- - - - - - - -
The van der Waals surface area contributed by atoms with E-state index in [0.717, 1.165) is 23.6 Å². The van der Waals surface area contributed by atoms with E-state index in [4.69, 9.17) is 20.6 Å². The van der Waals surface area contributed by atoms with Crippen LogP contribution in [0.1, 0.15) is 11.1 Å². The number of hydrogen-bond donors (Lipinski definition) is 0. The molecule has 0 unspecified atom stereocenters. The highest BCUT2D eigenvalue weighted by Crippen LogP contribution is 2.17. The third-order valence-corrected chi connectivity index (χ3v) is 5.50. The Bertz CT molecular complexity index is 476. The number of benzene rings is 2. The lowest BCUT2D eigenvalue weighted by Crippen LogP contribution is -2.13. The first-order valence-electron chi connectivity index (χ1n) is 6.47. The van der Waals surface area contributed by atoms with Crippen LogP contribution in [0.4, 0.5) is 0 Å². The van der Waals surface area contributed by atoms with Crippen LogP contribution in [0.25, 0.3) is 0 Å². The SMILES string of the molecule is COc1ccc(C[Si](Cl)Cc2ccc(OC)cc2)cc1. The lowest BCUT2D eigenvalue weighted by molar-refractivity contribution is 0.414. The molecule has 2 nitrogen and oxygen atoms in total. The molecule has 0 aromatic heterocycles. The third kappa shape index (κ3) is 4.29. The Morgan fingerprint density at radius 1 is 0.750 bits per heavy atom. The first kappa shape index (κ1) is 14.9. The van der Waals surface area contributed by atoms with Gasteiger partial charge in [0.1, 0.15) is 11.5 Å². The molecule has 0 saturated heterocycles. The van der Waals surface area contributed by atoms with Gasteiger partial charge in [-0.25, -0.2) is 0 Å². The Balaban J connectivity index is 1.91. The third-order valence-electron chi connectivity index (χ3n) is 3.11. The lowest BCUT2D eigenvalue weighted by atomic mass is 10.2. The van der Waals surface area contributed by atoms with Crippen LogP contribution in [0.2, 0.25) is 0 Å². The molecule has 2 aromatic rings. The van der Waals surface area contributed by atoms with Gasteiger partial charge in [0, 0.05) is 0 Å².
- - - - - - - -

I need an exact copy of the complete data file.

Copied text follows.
The van der Waals surface area contributed by atoms with E-state index in [0.717, 1.165) is 23.6 Å². The van der Waals surface area contributed by atoms with E-state index in [4.69, 9.17) is 20.6 Å². The van der Waals surface area contributed by atoms with Crippen LogP contribution in [0.1, 0.15) is 11.1 Å². The number of hydrogen-bond donors (Lipinski definition) is 0. The molecule has 0 unspecified atom stereocenters. The highest BCUT2D eigenvalue weighted by Crippen LogP contribution is 2.17. The third-order valence-corrected chi connectivity index (χ3v) is 5.50. The Bertz CT molecular complexity index is 476. The number of benzene rings is 2. The lowest BCUT2D eigenvalue weighted by Crippen LogP contribution is -2.13. The first-order valence-electron chi connectivity index (χ1n) is 6.47. The van der Waals surface area contributed by atoms with Crippen LogP contribution in [0.4, 0.5) is 0 Å². The van der Waals surface area contributed by atoms with Crippen LogP contribution in [0.25, 0.3) is 0 Å². The SMILES string of the molecule is COc1ccc(C[Si](Cl)Cc2ccc(OC)cc2)cc1. The lowest BCUT2D eigenvalue weighted by molar-refractivity contribution is 0.414. The molecule has 2 nitrogen and oxygen atoms in total. The molecule has 0 aromatic heterocycles. The third kappa shape index (κ3) is 4.29. The Morgan fingerprint density at radius 1 is 0.750 bits per heavy atom. The first kappa shape index (κ1) is 14.9. The van der Waals surface area contributed by atoms with Gasteiger partial charge in [0.1, 0.15) is 11.5 Å². The molecule has 0 saturated heterocycles. The van der Waals surface area contributed by atoms with Gasteiger partial charge in [-0.25, -0.2) is 0 Å². The Balaban J connectivity index is 1.91. The third-order valence-electron chi connectivity index (χ3n) is 3.11. The lowest BCUT2D eigenvalue weighted by atomic mass is 10.2. The van der Waals surface area contributed by atoms with Crippen LogP contribution in [0.2, 0.25) is 0 Å². The molecule has 2 aromatic rings. The van der Waals surface area contributed by atoms with Gasteiger partial charge in [0, 0.05) is 0 Å².